28 December, 2008
27 November, 2008
26 November, 2008
The second Red-breasted Flycatcher for Bedfordshire was discovered at Leagrave Marsh by Jon Palmer on Sunday. The bird is frequenting a block of woodland bordering the River Lea - a small oasis of habitat surrounded by estates, tower blocks and factories.
21 November, 2008
03 November, 2008
01 November, 2008
31 October, 2008
Record shots of Short-eared Owl
15 October, 2008
This rare American vagrant occasionally makes its way over to Europe - unlike Alexander Wilson, who first described the bird. He headed in the opposite direction - heading for the New World after leaving his native Scotland.
Over at Titchwell, a few Little Egret could be seen feeding.
A sizeable flock of Bar-tailed Godwit on the freshmarsh.
There were plenty of Red Knot on view.
With winter not far away, groups of Pink-footed Geese could be seen arriving from the North. These birds were feeding near Wells.
10 October, 2008
A Red Kite drifted by and did not show wing tags. It did not hang around - constantly harried by corvids.
By the time i'd noticed him, this juvenile Peregrine had almost got away after a quick interaction with the local Kestrel.
09 October, 2008
Two Shoveler show off their underwings.
A Black-headed Gull, now in winter plumage, hunts for scraps over the lagoons.
Another Black-headed Gull (this one a 1st-winter plumaged bird) spots a UFO on the horizon
08 October, 2008
This bird was very actively hunting - it chased and failed to catch a Blue Tit.
02 October, 2008
Another first rate find by John Lynch - an adult Spotted Crake was present on the wader scrape at Dunstable STW from 8th-24th September.
This was the 6th post-war record for Bedfordshire and the 3rd record for DSTW, the other two were:
One present 11th-13th August, 1975; [The Birds of Bedfordshire (Trodd/Kramer)]
One well watched bird 12th-19th August, 1995 (Paul Trodd et al); [The Bedfordshire Naturalist 1995, 50 (part 2)]
27 September, 2008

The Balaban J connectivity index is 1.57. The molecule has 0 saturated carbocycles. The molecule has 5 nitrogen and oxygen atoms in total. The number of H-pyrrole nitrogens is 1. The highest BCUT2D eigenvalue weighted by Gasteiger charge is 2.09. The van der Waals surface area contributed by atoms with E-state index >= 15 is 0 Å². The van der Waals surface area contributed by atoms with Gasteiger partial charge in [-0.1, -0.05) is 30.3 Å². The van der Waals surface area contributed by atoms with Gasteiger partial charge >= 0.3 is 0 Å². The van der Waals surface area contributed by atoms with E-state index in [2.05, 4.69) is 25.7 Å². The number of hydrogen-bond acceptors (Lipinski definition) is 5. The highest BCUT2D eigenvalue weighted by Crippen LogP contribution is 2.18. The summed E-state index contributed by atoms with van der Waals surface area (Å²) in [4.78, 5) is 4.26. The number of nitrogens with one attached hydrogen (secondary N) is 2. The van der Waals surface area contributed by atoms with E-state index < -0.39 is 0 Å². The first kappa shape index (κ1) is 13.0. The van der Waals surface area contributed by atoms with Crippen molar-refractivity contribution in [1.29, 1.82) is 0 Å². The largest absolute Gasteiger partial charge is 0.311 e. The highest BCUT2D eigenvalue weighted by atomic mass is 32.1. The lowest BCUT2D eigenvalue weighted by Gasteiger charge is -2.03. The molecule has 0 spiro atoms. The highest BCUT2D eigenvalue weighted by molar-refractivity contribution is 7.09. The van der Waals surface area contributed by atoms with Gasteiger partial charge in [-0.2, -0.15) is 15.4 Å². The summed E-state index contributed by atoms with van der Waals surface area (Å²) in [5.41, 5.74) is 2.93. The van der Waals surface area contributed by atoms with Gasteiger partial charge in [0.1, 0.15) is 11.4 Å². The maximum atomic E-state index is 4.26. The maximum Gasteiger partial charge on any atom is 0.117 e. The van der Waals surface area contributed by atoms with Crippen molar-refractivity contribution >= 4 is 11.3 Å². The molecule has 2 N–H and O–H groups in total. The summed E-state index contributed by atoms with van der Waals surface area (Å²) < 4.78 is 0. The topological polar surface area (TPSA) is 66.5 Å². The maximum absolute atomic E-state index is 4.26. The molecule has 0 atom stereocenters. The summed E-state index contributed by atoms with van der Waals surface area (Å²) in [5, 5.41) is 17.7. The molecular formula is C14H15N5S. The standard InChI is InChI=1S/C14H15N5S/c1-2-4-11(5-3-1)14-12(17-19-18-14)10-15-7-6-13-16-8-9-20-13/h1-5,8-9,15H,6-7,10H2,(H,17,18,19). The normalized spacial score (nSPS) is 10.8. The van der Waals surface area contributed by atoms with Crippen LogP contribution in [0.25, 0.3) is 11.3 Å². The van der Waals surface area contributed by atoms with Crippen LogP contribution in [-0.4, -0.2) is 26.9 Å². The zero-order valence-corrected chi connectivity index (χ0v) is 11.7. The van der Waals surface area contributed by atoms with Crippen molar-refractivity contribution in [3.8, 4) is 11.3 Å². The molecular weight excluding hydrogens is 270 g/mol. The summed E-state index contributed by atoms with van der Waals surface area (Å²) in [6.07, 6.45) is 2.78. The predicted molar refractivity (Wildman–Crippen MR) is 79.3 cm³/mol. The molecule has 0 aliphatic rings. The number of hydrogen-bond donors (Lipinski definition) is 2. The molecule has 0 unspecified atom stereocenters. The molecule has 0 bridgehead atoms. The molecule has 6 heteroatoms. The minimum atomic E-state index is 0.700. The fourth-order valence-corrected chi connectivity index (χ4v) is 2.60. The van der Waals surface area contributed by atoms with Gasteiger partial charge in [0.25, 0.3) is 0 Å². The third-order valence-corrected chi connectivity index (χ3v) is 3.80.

After a foggy start the sun came out and it only remained for the birds to sit still in front of the camera. Well, that rarely happens to me, but a Wren did sit still long enough for a couple of quick shots.
The Kingfisher post lived up to its name.
A local Common Buzzard drifted over. The Honey Buzzard invasion failed to materialize here !
Cormorant numbers have been increasing lately - up to 18. I prefer them to fishermen ...
22 September, 2008
This juvenile Common Buzzard was lingering behind the Deacon Hill summit, but drifted away quickly when it saw the camera !
A few birders have been participating in a 'vismig' vigil at various high spots around the county. Currently, there are plenty of Meadow Pipit migrating south - these are best seen in the first two hours after sunrise. This individual was part of a flock feeding locally.
17 September, 2008
After a number of days of easterly winds, the east coast had good numbers of migrant warblers, chats and the odd rarity. Early rain showers put paid to photography at Waxham, and anyhow, the reported Semi-collared Flycatcher was not showing.
A few miles south at Winterton dunes, the light improved and it was fairly easy to get close to the birds by sitting down in the scrub and waiting. A male and female Common Redstart fed to within twenty feet.
This Pied Flycatcher was content to sit in the open.
The Wryneck was a no-show, and the Red-backed Shrike preferred its appreciative audience to keep to a respectful distance.